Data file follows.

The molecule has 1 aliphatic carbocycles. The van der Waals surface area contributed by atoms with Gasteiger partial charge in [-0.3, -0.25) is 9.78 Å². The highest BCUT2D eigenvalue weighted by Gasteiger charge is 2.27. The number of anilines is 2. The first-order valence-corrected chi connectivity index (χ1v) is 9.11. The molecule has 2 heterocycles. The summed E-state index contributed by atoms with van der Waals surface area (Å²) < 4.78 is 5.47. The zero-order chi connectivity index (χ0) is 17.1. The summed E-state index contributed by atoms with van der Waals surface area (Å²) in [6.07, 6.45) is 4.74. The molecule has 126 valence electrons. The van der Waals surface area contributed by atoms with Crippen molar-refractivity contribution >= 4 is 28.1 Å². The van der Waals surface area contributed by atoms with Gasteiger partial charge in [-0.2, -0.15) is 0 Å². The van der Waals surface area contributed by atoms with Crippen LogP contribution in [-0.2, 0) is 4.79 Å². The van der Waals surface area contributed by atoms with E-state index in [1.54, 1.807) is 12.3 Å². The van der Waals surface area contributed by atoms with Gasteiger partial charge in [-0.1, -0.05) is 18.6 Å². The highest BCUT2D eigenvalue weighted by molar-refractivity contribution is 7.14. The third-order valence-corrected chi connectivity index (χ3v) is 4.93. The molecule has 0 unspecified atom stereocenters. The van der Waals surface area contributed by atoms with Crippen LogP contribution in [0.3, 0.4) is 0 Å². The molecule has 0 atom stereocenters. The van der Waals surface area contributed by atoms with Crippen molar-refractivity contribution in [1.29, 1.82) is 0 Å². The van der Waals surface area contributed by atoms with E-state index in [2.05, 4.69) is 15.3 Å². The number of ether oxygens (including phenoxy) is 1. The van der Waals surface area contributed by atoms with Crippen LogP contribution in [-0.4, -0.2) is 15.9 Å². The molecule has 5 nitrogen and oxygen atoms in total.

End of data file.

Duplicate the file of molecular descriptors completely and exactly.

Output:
The molecule has 1 aliphatic carbocycles. The van der Waals surface area contributed by atoms with Gasteiger partial charge in [-0.3, -0.25) is 9.78 Å². The highest BCUT2D eigenvalue weighted by Gasteiger charge is 2.27. The number of anilines is 2. The first-order valence-corrected chi connectivity index (χ1v) is 9.11. The molecule has 2 heterocycles. The summed E-state index contributed by atoms with van der Waals surface area (Å²) < 4.78 is 5.47. The zero-order chi connectivity index (χ0) is 17.1. The summed E-state index contributed by atoms with van der Waals surface area (Å²) in [6.07, 6.45) is 4.74. The molecule has 126 valence electrons. The van der Waals surface area contributed by atoms with Crippen molar-refractivity contribution >= 4 is 28.1 Å². The van der Waals surface area contributed by atoms with Gasteiger partial charge in [-0.2, -0.15) is 0 Å². The van der Waals surface area contributed by atoms with Crippen LogP contribution in [-0.2, 0) is 4.79 Å². The van der Waals surface area contributed by atoms with E-state index in [1.54, 1.807) is 12.3 Å². The van der Waals surface area contributed by atoms with Gasteiger partial charge in [-0.1, -0.05) is 18.6 Å². The highest BCUT2D eigenvalue weighted by molar-refractivity contribution is 7.14. The third-order valence-corrected chi connectivity index (χ3v) is 4.93. The molecule has 0 unspecified atom stereocenters. The van der Waals surface area contributed by atoms with Crippen LogP contribution in [0.3, 0.4) is 0 Å². The molecule has 0 atom stereocenters. The van der Waals surface area contributed by atoms with Crippen molar-refractivity contribution in [1.29, 1.82) is 0 Å². The van der Waals surface area contributed by atoms with E-state index in [2.05, 4.69) is 15.3 Å². The number of ether oxygens (including phenoxy) is 1. The van der Waals surface area contributed by atoms with Crippen LogP contribution in [-0.4, -0.2) is 15.9 Å². The molecule has 5 nitrogen and oxygen atoms in total.